The Prescription for Stronger Community Health: More Library Programming
How Health Literacy Levels Impact Your Community
Though everyone needs the ability to find, evaluate and use health information at some point in their lives, the National Assessment of Adult Literacy reports that nearly 36% of U.S. adults have an inadequate level of health literacy. Somewhat surprisingly, strong literacy skills are not necessarily an indicator of health literacy, as those seeking health information may be unfamiliar with medical terms, need help interpreting data or risks, require complex self-care or be scared and confused. Nearly 9 out of 10 adults struggle to comprehend available health information, often because most health information is unfamiliar, complicated or overwhelming. The existence of conflicting information can leave readers unsure of which sources they can trust.
Poor health literacy impacts individuals and communities alike, as studies show that health literacy is a strong predictor of an individual’s overall health. Improving these skills can improve self-care and increase the likelihood that individuals take advantage of available health services, especially preventive care. It can also reduce costs; some estimates put the cost of health care for low-literacy individuals at four times that of those with higher literacy skills.
As stated in the U.S. Department of Health and Human Services’ National Action Plan to Improve Health Literacy, “by focusing on health literacy issues and working together, we can improve the accessibility, quality and safety of health care; reduce costs; and improve the health and quality of life of millions of people in the U.S.”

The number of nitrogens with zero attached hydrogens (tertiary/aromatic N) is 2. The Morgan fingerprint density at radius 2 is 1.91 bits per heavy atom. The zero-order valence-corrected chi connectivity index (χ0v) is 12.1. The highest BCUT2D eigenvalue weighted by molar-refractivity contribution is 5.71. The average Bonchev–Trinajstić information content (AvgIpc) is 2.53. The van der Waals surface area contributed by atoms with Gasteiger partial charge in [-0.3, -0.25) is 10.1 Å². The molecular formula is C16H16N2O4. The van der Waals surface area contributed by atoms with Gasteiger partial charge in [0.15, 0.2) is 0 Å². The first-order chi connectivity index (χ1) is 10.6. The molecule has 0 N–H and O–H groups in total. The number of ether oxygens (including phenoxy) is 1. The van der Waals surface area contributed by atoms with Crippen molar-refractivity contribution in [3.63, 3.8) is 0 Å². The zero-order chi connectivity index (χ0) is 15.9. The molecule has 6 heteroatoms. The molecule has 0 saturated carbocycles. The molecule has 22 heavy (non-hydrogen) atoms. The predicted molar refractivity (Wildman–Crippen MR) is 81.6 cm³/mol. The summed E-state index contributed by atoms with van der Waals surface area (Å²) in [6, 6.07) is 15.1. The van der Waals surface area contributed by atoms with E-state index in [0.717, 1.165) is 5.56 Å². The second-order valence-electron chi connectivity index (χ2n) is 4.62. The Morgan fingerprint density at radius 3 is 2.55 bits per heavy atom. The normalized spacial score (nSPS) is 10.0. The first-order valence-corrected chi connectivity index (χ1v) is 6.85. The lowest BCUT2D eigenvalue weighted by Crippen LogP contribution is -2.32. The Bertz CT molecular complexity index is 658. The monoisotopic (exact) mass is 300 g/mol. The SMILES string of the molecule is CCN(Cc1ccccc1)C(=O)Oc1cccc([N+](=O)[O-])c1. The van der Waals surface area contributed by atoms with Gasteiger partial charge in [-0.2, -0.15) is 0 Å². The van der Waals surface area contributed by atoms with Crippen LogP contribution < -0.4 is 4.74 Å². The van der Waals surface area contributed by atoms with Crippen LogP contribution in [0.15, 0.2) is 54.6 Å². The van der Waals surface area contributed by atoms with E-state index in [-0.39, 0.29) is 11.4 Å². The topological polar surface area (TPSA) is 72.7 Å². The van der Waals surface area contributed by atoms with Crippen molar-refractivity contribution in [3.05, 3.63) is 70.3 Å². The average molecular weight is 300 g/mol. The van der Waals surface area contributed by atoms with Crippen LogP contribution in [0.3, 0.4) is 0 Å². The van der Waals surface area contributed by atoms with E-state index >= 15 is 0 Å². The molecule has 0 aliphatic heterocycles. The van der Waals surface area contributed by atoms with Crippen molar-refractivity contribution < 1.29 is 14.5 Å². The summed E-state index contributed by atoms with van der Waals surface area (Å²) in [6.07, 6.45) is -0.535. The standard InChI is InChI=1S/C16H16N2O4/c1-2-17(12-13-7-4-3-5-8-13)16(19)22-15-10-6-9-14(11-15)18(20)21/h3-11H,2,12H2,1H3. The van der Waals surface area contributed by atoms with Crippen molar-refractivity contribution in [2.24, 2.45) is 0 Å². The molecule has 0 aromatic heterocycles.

Your library has long focused on engaging your community, which means you’re uniquely situated to contribute to this effort to promote health literacy. Read on for more insight into how libraries like yours are doing their part and for inspiration about how you can join in on this important work.
Libraries: The Crucial Link to Improving Community Health
There are many ways that libraries like yours are already promoting health literacy, including:
- Providing access to information and learning
- Fostering civic engagement
- Encouraging social inclusion and equity
- Building bridges between the community and its resources
Health and wellness initiatives are an avenue for strengthening communities, and the resources and health programming offered by libraries not only serve community needs, but also increase visibility of community health issues and the library alike.
In their article Beyond Books: Public Libraries as Partners for Population Health, Anna Morgan, et al. insist that “public libraries are trusted institutions that have broad population reach and untapped potential to improve population health.” This trust extends not just to individuals, but community partners as well. The health care sector is increasingly viewing libraries as crucial links to improving community health, and libraries are partnering with a wide array of community organizations and groups to better bridge the gap between patrons and community resources.
Philadelphia’s libraries, for instance, partnered with the University of Pennsylvania to capitalize on libraries’ accessibility and trustworthiness in order to advance a culture of health. Librarians are now trained as “community health specialists,” and library branches offer programs on nutritional, trauma, and mental health resources, as well as healthy behaviors for people of all ages and socio-economic backgrounds. Opportunities for collaboration exist on the national level as well.
The National Network of Libraries of Medicine (NNLM) launched a nationwide public libraries initiative, which aims to “equip library staff with effective skills and high quality resources.” Librarians interested in improving their library’s health programming and their community’s health literacy can take advantage of the NNLM’s funding opportunities for educational materials and e-learning and in-person classes geared toward librarians.
New to Health Literacy? Start Here
Despite a plethora of opportunities for engagement, you may face a number of challenges when it comes to improving your community’s health and health literacy. For one, many librarians are ill-equipped to handle requests they encounter around such topics as substance abuse or mental health concerns. Different populations, such as veterans, seniors, teens and immigrants have particular needs, which requires librarians to have familiarity with a wide array of sources. Increasing awareness of the library’s health resources can strain already overworked and stretched staff and library funds.